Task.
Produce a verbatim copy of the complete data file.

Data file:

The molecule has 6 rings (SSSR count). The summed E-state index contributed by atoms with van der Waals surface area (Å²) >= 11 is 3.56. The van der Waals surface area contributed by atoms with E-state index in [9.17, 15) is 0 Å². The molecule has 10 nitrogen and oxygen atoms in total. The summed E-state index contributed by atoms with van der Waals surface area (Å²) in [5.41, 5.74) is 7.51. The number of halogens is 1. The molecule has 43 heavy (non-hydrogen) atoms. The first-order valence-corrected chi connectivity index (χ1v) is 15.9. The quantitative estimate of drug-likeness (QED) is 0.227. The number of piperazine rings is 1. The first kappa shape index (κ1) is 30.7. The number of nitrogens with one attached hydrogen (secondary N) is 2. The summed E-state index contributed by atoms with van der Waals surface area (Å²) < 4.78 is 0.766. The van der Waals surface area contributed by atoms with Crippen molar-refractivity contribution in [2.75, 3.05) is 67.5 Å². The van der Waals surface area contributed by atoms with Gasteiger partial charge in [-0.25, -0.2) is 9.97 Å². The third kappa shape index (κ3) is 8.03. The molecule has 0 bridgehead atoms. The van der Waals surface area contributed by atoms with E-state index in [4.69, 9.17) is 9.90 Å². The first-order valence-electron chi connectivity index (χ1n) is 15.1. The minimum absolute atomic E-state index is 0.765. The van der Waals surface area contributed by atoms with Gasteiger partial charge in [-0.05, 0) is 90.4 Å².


The molecule has 6 rings (SSSR count). The summed E-state index contributed by atoms with van der Waals surface area (Å²) >= 11 is 3.56. The van der Waals surface area contributed by atoms with E-state index in [9.17, 15) is 0 Å². The molecule has 10 nitrogen and oxygen atoms in total. The summed E-state index contributed by atoms with van der Waals surface area (Å²) in [5.41, 5.74) is 7.51. The number of halogens is 1. The molecule has 43 heavy (non-hydrogen) atoms. The first-order valence-corrected chi connectivity index (χ1v) is 15.9. The quantitative estimate of drug-likeness (QED) is 0.227. The number of piperazine rings is 1. The first kappa shape index (κ1) is 30.7. The number of nitrogens with one attached hydrogen (secondary N) is 2. The summed E-state index contributed by atoms with van der Waals surface area (Å²) < 4.78 is 0.766. The van der Waals surface area contributed by atoms with Crippen molar-refractivity contribution in [2.75, 3.05) is 67.5 Å². The van der Waals surface area contributed by atoms with Gasteiger partial charge in [-0.25, -0.2) is 9.97 Å². The third kappa shape index (κ3) is 8.03. The molecule has 0 bridgehead atoms. The van der Waals surface area contributed by atoms with E-state index in [4.69, 9.17) is 9.90 Å². The first-order valence-electron chi connectivity index (χ1n) is 15.1. The minimum absolute atomic E-state index is 0.765. The van der Waals surface area contributed by atoms with Gasteiger partial charge in [-0.05, 0) is 90.4 Å².